But he and his colleagues have now found that is not the case. In the past, the moon spun around its axis faster than it does today, and their new analysis shows that the fact that the man now faces us may be a result of the rate at which the moon slowed down before becoming locked into its current orientation.
Aharonson, along with Peter Goldreich, the Lee DuBridge Professor of Astrophysics and Planetary Physics, Emeritus, and Re'em Sari of the Hebrew University of Jerusalem, describe their findings in a paper published online on February 27 in the journal Icarus.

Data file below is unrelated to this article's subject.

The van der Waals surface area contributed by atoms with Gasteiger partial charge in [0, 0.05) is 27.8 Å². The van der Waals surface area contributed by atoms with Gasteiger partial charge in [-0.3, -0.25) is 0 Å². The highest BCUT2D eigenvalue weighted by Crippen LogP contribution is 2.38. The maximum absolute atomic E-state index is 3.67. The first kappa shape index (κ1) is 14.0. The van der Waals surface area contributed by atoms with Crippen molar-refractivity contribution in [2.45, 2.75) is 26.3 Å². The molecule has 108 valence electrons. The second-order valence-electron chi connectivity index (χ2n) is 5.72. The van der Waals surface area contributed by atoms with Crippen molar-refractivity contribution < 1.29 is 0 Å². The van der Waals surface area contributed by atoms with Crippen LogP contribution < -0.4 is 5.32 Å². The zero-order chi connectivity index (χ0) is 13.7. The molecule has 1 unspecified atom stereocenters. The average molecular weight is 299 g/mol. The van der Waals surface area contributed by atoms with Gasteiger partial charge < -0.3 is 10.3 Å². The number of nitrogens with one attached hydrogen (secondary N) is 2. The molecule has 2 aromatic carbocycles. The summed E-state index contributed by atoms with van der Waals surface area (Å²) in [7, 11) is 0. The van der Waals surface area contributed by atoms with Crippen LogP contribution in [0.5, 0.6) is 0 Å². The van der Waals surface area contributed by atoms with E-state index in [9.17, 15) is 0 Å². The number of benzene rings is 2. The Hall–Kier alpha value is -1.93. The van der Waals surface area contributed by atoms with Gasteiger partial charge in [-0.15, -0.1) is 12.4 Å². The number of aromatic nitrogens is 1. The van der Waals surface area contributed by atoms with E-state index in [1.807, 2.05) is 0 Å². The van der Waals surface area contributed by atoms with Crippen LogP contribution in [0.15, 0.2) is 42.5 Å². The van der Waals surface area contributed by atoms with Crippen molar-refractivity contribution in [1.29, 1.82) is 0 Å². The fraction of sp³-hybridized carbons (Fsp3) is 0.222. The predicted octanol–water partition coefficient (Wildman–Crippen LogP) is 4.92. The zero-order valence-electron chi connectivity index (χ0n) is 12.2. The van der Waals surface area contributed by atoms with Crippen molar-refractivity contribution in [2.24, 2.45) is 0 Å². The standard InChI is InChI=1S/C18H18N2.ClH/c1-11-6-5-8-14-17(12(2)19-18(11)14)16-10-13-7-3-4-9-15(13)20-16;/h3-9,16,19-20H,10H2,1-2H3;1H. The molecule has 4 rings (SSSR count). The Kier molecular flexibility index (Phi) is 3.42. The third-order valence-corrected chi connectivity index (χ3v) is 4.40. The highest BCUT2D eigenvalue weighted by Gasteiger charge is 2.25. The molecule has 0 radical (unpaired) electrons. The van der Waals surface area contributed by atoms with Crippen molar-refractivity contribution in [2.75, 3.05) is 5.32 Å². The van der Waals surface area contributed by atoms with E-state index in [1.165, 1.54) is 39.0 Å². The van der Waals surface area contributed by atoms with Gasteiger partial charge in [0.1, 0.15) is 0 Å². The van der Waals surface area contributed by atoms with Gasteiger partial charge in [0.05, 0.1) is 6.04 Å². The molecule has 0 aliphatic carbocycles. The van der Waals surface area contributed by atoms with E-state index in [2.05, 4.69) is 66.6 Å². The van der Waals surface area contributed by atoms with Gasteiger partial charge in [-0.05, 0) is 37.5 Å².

Although the moon looks spherical, it is actually elongated, almost like a football. Not long after the moon formed just over four billion years ago, while it was still hot and largely molten, Earth's gravity began to stretch its new companion. When the moon cooled, its slightly oblong shape stuck. Today, the man in the moon occupies one of the two elongated ends.